In 1833 he published his best-known work, a prospectus titled The Paradise within the Reach of all Men. It outlined detailed, visionary plans to harness the energy of wind, water and sun to benefit mankind.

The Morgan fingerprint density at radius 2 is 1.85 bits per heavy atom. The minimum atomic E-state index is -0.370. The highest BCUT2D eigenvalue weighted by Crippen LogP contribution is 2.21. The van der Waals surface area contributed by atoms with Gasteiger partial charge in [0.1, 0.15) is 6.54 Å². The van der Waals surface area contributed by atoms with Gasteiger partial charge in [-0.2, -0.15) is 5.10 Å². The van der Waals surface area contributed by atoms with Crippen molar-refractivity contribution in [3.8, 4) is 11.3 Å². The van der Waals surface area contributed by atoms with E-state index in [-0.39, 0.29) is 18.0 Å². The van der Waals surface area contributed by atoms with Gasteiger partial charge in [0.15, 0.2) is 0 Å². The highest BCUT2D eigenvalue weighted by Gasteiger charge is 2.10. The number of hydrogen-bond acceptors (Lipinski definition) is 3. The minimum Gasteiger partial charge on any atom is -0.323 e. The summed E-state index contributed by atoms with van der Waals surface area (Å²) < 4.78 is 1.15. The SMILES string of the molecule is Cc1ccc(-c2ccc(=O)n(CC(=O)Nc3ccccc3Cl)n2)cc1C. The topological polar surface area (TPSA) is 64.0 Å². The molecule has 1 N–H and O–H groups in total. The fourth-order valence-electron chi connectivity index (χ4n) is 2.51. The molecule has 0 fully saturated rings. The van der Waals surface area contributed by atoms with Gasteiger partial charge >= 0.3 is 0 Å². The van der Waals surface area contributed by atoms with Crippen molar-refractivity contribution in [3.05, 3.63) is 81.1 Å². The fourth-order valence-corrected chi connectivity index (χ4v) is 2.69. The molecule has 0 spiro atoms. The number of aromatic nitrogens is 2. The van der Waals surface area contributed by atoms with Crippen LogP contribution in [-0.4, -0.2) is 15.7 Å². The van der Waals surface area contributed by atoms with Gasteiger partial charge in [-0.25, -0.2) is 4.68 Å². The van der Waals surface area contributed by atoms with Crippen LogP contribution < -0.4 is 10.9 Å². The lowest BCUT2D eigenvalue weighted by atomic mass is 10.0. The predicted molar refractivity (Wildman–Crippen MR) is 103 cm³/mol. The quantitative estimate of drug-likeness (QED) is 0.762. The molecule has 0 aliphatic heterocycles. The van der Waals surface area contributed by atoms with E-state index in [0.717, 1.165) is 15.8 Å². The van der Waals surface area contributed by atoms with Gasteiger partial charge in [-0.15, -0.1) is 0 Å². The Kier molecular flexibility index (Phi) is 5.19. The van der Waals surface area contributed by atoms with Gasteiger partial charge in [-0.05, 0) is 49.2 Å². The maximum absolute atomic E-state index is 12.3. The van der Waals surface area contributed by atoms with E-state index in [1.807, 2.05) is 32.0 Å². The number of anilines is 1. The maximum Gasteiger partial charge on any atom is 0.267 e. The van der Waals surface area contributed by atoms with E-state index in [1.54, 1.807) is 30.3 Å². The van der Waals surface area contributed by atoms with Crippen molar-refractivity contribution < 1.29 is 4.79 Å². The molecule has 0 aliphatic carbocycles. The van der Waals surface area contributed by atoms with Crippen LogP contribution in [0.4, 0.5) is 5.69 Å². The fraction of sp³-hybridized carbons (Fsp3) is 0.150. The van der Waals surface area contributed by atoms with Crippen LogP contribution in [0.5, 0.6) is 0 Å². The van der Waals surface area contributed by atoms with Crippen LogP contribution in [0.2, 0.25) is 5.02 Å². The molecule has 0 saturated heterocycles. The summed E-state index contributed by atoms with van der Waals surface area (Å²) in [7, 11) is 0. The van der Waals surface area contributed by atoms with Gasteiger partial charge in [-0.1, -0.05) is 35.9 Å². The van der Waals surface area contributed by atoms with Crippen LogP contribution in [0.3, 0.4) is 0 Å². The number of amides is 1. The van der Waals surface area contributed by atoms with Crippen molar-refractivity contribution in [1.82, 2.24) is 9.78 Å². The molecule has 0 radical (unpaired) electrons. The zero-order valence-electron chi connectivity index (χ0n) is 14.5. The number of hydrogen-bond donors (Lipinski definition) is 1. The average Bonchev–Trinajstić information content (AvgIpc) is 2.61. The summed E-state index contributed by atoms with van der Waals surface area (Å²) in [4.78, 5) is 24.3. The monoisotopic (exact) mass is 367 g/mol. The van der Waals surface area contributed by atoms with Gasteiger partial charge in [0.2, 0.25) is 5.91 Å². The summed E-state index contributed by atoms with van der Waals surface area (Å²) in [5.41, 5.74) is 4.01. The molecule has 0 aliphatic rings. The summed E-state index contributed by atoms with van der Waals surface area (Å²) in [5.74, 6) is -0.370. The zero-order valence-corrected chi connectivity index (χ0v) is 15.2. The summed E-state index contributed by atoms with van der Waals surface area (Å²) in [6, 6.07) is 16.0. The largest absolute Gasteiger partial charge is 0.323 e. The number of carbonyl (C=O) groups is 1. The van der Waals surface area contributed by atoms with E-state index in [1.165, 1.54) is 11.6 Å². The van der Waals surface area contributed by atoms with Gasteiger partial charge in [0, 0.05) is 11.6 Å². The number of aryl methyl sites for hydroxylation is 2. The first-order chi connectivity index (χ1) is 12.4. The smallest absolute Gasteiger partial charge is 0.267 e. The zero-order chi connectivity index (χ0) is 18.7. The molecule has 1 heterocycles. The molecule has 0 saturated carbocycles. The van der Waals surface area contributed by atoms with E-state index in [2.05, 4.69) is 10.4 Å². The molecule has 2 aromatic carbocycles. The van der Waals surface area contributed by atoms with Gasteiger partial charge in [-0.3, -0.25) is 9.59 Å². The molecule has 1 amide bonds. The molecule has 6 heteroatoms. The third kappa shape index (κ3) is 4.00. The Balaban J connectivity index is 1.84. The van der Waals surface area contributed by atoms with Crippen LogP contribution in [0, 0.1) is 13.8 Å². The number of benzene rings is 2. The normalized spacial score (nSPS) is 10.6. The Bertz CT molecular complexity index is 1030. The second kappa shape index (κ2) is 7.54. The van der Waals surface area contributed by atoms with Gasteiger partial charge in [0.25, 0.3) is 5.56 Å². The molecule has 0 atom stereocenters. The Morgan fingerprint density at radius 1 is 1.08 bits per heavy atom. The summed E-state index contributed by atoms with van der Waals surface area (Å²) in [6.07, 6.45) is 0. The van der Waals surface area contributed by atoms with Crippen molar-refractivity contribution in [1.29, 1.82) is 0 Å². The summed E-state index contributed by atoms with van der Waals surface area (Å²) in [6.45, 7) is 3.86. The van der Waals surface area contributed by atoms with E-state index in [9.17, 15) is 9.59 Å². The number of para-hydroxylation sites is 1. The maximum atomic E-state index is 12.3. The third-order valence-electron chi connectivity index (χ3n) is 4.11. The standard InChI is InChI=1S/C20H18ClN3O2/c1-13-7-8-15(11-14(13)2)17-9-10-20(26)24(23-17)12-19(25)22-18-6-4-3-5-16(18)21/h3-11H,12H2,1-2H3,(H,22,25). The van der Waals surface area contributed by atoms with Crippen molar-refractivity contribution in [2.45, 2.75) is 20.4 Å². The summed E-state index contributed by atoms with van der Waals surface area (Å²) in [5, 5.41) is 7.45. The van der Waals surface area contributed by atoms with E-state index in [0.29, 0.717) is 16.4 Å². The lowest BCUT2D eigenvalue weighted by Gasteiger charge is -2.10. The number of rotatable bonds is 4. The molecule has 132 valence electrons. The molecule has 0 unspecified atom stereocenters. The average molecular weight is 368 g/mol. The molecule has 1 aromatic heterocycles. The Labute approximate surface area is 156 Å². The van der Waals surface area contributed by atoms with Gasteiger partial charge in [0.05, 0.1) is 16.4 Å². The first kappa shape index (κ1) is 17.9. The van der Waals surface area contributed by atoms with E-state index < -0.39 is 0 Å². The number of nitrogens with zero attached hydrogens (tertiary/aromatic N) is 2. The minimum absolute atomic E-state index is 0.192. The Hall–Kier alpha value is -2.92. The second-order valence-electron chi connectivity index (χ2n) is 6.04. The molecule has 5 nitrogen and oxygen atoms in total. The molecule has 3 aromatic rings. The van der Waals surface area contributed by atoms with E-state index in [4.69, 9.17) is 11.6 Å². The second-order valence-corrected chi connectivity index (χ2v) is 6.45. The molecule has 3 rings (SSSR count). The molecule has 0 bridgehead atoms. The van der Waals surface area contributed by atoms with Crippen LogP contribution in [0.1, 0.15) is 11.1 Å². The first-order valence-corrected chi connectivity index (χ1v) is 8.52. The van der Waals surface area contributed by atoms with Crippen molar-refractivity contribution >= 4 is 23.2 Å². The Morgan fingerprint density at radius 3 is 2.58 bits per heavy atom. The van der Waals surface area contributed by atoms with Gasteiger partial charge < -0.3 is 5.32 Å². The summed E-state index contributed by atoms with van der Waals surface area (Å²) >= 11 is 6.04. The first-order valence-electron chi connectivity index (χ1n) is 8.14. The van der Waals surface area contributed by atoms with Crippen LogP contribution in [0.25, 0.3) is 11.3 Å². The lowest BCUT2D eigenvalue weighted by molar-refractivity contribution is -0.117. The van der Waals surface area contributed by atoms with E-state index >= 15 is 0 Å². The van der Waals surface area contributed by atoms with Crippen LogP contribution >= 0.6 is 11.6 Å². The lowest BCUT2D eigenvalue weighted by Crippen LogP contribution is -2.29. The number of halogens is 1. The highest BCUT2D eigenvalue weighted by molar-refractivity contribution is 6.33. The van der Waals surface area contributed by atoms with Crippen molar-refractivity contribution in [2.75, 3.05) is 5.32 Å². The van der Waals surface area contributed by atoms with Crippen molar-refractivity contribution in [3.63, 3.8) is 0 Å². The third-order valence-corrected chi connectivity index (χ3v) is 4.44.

He believed that contemporary technology was sufficient, if only slightly developed and astutely applied, to bring about an earthly paradise of effortless plenty within a matter of a few years. He occasionally was able to gain sufficient financial backing and supporters to make a go at turning this dream into reality. In particular, his hopes for a revolution in agriculture rested on the "Satellite," a general-purpose cultivation tool that was to be propelled using ropes to transmit power from a stationary source that was powered in turn by wind. The device proved impractical, and his partly and poorly implemented plans to colonize the American tropics failed, with loss of life and bitter recriminations. Etzler's spirit was crushed, and he disappears from the records. Nevertheless, his vision of a world freed from labor through automated devices remains with us, and may yet find a more complete realization.